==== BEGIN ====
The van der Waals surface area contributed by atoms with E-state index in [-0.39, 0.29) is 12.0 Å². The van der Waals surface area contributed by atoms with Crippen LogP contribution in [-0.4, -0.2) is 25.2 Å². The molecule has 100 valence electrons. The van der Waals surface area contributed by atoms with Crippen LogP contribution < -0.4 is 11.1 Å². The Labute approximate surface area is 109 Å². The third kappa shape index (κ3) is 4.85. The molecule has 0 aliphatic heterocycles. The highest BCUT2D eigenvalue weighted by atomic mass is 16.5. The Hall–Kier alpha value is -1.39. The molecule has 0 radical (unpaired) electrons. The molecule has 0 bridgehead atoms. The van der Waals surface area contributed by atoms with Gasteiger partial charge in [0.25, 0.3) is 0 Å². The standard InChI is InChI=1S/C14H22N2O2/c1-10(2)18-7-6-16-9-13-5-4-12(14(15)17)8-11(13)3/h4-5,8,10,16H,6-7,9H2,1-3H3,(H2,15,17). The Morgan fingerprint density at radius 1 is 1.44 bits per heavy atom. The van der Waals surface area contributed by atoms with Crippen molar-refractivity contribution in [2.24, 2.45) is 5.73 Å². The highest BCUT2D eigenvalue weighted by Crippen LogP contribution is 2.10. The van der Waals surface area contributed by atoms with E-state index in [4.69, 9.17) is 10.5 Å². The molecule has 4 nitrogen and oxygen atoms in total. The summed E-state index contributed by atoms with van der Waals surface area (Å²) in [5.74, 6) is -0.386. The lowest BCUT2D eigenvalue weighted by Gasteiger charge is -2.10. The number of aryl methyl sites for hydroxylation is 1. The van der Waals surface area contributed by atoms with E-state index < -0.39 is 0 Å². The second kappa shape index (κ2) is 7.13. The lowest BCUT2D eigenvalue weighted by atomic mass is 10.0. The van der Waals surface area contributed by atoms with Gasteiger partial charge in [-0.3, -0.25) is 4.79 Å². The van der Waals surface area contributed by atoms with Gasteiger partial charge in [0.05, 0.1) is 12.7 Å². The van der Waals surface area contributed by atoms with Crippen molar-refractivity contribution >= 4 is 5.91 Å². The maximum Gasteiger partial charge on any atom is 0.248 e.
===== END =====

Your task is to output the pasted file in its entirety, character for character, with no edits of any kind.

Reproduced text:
The van der Waals surface area contributed by atoms with E-state index in [-0.39, 0.29) is 12.0 Å². The van der Waals surface area contributed by atoms with Crippen LogP contribution in [-0.4, -0.2) is 25.2 Å². The molecule has 100 valence electrons. The van der Waals surface area contributed by atoms with Crippen LogP contribution < -0.4 is 11.1 Å². The Labute approximate surface area is 109 Å². The third kappa shape index (κ3) is 4.85. The molecule has 0 aliphatic heterocycles. The highest BCUT2D eigenvalue weighted by atomic mass is 16.5. The Hall–Kier alpha value is -1.39. The molecule has 0 radical (unpaired) electrons. The molecule has 0 bridgehead atoms. The van der Waals surface area contributed by atoms with Gasteiger partial charge in [0.25, 0.3) is 0 Å². The standard InChI is InChI=1S/C14H22N2O2/c1-10(2)18-7-6-16-9-13-5-4-12(14(15)17)8-11(13)3/h4-5,8,10,16H,6-7,9H2,1-3H3,(H2,15,17). The Morgan fingerprint density at radius 1 is 1.44 bits per heavy atom. The van der Waals surface area contributed by atoms with Crippen molar-refractivity contribution in [2.24, 2.45) is 5.73 Å². The highest BCUT2D eigenvalue weighted by Crippen LogP contribution is 2.10. The van der Waals surface area contributed by atoms with E-state index in [4.69, 9.17) is 10.5 Å². The molecule has 4 nitrogen and oxygen atoms in total. The summed E-state index contributed by atoms with van der Waals surface area (Å²) in [5.74, 6) is -0.386. The lowest BCUT2D eigenvalue weighted by Gasteiger charge is -2.10. The number of aryl methyl sites for hydroxylation is 1. The van der Waals surface area contributed by atoms with E-state index < -0.39 is 0 Å². The second kappa shape index (κ2) is 7.13. The lowest BCUT2D eigenvalue weighted by atomic mass is 10.0. The van der Waals surface area contributed by atoms with Gasteiger partial charge in [-0.3, -0.25) is 4.79 Å². The van der Waals surface area contributed by atoms with Gasteiger partial charge in [0.05, 0.1) is 12.7 Å². The van der Waals surface area contributed by atoms with Crippen molar-refractivity contribution >= 4 is 5.91 Å². The maximum Gasteiger partial charge on any atom is 0.248 e.